Chimeric antigen receptor (CAR)-modified T cells with anti-CD19 specificity are a highly effective novel immune therapy for relapsed/refractory acute lymphoblastic leukemia. Cytokine release syndrome (CRS) is the most significant and life-threatening toxicity. To improve understanding of CRS, we measured cytokines and clinical biomarkers in 51 CTL019-treated patients. Peak levels of 24 cytokines, including IFNγ, IL6, sgp130, and sIL6R, in the first month after infusion were highly associated with severe CRS. Using regression modeling, we could accurately predict which patients would develop severe CRS with a signature composed of three cytokines. Results were validated in an independent cohort. Changes in serum biochemical markers, including C-reactive protein and ferritin, were associated with CRS but failed to predict development of severe CRS. These comprehensive profiling data provide novel insights into CRS biology and, importantly, represent the first data that can accurately predict which patients have a high probability of becoming critically ill.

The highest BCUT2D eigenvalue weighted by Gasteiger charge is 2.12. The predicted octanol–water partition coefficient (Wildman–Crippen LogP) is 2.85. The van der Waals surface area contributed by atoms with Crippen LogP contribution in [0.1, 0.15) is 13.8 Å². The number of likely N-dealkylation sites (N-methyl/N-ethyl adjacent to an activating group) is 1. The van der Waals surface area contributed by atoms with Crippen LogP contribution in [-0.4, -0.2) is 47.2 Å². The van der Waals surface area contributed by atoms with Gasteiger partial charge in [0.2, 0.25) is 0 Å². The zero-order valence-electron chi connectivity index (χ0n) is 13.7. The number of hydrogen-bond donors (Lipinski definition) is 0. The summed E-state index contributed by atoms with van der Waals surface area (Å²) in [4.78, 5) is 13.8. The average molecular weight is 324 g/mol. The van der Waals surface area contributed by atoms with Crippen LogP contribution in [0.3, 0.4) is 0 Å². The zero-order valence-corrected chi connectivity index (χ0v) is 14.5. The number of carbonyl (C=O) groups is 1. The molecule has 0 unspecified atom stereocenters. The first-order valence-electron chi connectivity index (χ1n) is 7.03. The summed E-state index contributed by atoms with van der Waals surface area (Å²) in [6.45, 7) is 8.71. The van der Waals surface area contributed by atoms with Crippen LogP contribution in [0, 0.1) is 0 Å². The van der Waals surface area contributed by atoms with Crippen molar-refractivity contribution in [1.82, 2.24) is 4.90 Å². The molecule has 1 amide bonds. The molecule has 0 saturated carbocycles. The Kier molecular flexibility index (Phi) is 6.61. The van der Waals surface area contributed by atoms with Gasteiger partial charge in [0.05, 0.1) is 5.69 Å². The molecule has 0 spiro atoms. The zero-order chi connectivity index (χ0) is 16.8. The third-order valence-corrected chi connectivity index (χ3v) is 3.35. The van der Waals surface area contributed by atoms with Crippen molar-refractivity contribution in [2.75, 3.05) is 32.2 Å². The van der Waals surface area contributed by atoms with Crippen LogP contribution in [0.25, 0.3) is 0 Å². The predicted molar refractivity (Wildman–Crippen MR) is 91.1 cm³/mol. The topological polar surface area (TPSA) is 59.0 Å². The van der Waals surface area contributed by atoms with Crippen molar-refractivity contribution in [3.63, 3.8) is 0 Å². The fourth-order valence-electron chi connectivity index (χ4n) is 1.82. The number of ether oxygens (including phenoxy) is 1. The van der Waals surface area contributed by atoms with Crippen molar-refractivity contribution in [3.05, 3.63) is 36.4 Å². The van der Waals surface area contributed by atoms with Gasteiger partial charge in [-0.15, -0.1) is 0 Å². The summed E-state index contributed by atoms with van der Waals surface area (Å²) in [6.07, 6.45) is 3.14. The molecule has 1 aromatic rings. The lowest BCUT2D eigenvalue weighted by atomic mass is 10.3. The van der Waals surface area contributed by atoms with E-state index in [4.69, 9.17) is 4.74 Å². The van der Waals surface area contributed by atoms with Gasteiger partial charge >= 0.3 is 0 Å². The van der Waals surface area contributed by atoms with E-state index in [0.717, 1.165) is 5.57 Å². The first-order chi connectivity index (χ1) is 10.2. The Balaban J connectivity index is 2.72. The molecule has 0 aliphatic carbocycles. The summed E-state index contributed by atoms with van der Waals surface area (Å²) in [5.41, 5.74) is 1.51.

Significance: CRS is the most common severe toxicity seen after CAR T-cell treatment. We developed models that can accurately predict which patients are likely to develop severe CRS before they become critically ill, which improves understanding of CRS biology and may guide future cytokine-directed therapy. Cancer Discov; 6(6); 664-79. ©2016 AACR.See related commentary by Rouce and Heslop, p. 579This article is highlighted in the In This Issue feature, p. 561.
©2016 American Association for Cancer Research.